print 'items 0:2\t',t[0:2]        # 0 to 2, so items 0 and 1
print 'items :4:2\t',t[:4:2]      # :4:2 so items 0 (implicit) to 4, in steps of 2
                                  # so items 0 and 3
print 'items ::-1\t',t[::-1]      # 0 to end in steps of -1, so reverse order
print 'items 1:-1:2\t',t[1:-1:2]  # 1 to -1 in steps of 2 so items 1 and 3

# Note the use of \t in the strings above e.g. 'items 0:1\t'
# where \t is a tab character (for prettier formatting)

In effect, when we set up a tuple, we are packing some group of items together:

t = ('the', 'past', ('is', 'a', 'foreign', 'country'))

And we can similarly unpack:

a, b, c = t

print 'a:',a
print 'b:',b
print 'c:',c
t = ('As', 'Gregor', 'Samsa', 'awoke', 'one', 'morning')

a,b = t[1:4:2]
print 'a:',a
print 'b:',b

The set of operations we can perform on tuples includes:

Name

Example

Result

Meaning

len()
len((1,2,(3,4))
3

Length

+
(1,2) + (3,4,5)
(1,2,3,4,5)

Concatenate (join)

\*
(1,2) * 3
(1, 2, 1, 2, 1, 2, 1, 2)

Repetition

in
2 in (1,2,3,4)
True

Membership

index
('a','b','c','d').index('c')
2

Index

T.index(value, [start, [stop]]) -> integer – return first index of value.

Raises ValueError if the value is not present

count
('a','b','c','c','d','c').count('c')
3

Count

T.count(value) -> integer – return number of occurrences of value

min(), max()

min(('a','b','c'))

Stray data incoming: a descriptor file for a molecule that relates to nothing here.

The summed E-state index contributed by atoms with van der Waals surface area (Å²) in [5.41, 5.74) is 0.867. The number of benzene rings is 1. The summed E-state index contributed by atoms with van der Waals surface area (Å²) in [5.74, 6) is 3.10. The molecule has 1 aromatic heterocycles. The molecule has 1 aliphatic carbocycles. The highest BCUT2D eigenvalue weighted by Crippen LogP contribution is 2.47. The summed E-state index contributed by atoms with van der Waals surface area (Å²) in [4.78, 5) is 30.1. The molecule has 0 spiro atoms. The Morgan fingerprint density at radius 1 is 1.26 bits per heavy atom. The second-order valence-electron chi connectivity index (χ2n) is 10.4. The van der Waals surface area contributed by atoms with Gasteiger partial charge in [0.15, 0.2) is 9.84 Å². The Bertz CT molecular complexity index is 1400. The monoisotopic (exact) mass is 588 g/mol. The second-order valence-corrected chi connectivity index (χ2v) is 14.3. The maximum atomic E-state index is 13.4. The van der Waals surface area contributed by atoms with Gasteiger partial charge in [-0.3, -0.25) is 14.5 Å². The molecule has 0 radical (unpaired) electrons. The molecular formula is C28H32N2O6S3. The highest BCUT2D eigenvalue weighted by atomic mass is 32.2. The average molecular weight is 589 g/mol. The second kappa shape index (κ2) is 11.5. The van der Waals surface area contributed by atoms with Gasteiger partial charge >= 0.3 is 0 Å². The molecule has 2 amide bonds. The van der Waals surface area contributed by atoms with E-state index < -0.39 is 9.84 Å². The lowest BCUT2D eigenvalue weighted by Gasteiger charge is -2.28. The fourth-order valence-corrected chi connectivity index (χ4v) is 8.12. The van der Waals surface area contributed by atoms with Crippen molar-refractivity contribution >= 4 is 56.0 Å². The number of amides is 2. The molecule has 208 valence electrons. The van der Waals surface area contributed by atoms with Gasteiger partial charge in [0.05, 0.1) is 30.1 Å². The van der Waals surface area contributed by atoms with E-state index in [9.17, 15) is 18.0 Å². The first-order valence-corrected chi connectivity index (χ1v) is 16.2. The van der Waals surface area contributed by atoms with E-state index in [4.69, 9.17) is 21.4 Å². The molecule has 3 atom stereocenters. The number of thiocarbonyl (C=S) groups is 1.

max((3,4,1))

'a'

4

Minimum, maximum

tuple()

tuple([1,2,3])

tuple('hello')

tuple({1:'one',2:'two'})

(1,2,3)

('h', 'e', 'l', 'l', 'o')

(1,2)

Convert to tuple

You will find that these basic operators work with any of the group types, so you should make sure you are aware of them.

# some examples

print "\ntuple('hello world'):\n\t",tuple('hello world')
print "\ntuple('hello world').count('o'):\n\t",tuple('hello world').count('o')
print "\n('1',)*5 + (1,)*5:\n\t",('1',)*5 + (1,)*5

# Note use of \t in string for tab and \n for newline

You cannot directly replace an element in a tuple:

t = (1,2,3,4)
t[2] = 'three'

so you would need to find another way to do this, e.g.

t = (1,2,3,4)

t = t[:2] + ('three',) + t[3:]
print t

Neither can you delete an item in a tuple:

t = (1,2,3,4)

del t[2]
print t
# again, find another way around

t = (1,2,3,4)

t = t[:2] + t[3:]
print t

string as a group

You might have noticed that a string data type str acts as a collection of individual characters, e.g.:

word = 'hello world'

print "word =\t",word,"\n"

print "tuple(word) =\t",tuple(word)
# slice
print "word[2:5] =\t",word[2:5]
# len
print "len(word) =\t",len(word)
# max (similarly min)
print "max(word) =\t",max(word)
# in (membership)
print "'w' in word =\t",'w' in word
# count
print "word.count('l')=\t",word.count('l')
# index
print "word.index('l')=\t",word.index('l')
# + (concatenation)
print "word + ' again'=\t",word + ' again'
# * (repetition)
print "word * 2=\t",word*2

This sort of consistency or operation is one of the things that makes Python a good language to program in.

list

lists or sequences are contained within square brackets []:

The operators available for tuple work in much the same way as for lists (more formally, sequences):

t = ['It', 'was', 'the', 'best', 'of', 'times']
print t

"""slicing is the same as for tuples"""
t = ['It', 'was', 'the', 'best', 'of', 'times']

print "\n----slice----"
print 't[:4:2]:\n\t',t[:4:2]       # 0th item to 4th in steps of 2, so 0,2
print 't[::-1]:\n\t',t[::-1]       # reversal


"""index"""
t = ['It', 'was', 'the', 'best', 'of', 'times']